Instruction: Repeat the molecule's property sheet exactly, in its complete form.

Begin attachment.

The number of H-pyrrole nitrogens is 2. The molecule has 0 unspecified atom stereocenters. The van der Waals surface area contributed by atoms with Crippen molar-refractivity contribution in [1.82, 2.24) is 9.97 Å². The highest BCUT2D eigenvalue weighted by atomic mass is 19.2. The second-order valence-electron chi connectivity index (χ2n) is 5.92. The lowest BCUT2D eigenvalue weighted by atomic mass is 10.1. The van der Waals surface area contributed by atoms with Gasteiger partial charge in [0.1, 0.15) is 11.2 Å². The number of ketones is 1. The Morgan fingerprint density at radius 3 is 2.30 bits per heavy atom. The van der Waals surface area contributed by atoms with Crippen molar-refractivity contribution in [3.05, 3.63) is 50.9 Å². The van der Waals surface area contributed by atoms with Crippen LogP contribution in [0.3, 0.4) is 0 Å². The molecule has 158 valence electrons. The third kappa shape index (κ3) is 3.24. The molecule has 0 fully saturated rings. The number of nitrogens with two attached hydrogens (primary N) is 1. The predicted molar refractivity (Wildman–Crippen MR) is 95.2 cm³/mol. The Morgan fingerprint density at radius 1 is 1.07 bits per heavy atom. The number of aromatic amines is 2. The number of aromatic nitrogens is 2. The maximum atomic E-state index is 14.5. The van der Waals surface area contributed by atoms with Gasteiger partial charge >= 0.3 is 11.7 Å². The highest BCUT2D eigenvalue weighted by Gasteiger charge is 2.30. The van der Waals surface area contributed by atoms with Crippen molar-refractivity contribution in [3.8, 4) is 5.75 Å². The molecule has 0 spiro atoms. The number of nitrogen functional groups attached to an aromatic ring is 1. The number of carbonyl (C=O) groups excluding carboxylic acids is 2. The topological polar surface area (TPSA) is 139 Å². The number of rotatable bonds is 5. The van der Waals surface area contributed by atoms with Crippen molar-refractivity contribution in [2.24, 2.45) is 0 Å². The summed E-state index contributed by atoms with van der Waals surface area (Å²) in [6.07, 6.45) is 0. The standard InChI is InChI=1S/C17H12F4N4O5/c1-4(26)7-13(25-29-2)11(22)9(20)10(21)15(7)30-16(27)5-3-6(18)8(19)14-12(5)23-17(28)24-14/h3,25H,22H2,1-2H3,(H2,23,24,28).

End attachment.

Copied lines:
The number of H-pyrrole nitrogens is 2. The molecule has 0 unspecified atom stereocenters. The van der Waals surface area contributed by atoms with Crippen molar-refractivity contribution in [1.82, 2.24) is 9.97 Å². The highest BCUT2D eigenvalue weighted by atomic mass is 19.2. The second-order valence-electron chi connectivity index (χ2n) is 5.92. The lowest BCUT2D eigenvalue weighted by atomic mass is 10.1. The van der Waals surface area contributed by atoms with Gasteiger partial charge in [0.1, 0.15) is 11.2 Å². The number of ketones is 1. The Morgan fingerprint density at radius 3 is 2.30 bits per heavy atom. The van der Waals surface area contributed by atoms with Crippen molar-refractivity contribution in [3.05, 3.63) is 50.9 Å². The van der Waals surface area contributed by atoms with Crippen LogP contribution in [0.3, 0.4) is 0 Å². The molecule has 158 valence electrons. The third kappa shape index (κ3) is 3.24. The molecule has 0 fully saturated rings. The number of nitrogens with two attached hydrogens (primary N) is 1. The predicted molar refractivity (Wildman–Crippen MR) is 95.2 cm³/mol. The Morgan fingerprint density at radius 1 is 1.07 bits per heavy atom. The number of aromatic amines is 2. The number of aromatic nitrogens is 2. The maximum atomic E-state index is 14.5. The van der Waals surface area contributed by atoms with Gasteiger partial charge >= 0.3 is 11.7 Å². The highest BCUT2D eigenvalue weighted by Gasteiger charge is 2.30. The van der Waals surface area contributed by atoms with Crippen molar-refractivity contribution in [3.8, 4) is 5.75 Å². The molecule has 0 spiro atoms. The number of nitrogen functional groups attached to an aromatic ring is 1. The number of carbonyl (C=O) groups excluding carboxylic acids is 2. The topological polar surface area (TPSA) is 139 Å². The number of rotatable bonds is 5. The van der Waals surface area contributed by atoms with Crippen molar-refractivity contribution in [2.24, 2.45) is 0 Å². The summed E-state index contributed by atoms with van der Waals surface area (Å²) in [6.07, 6.45) is 0. The standard InChI is InChI=1S/C17H12F4N4O5/c1-4(26)7-13(25-29-2)11(22)9(20)10(21)15(7)30-16(27)5-3-6(18)8(19)14-12(5)23-17(28)24-14/h3,25H,22H2,1-2H3,(H2,23,24,28).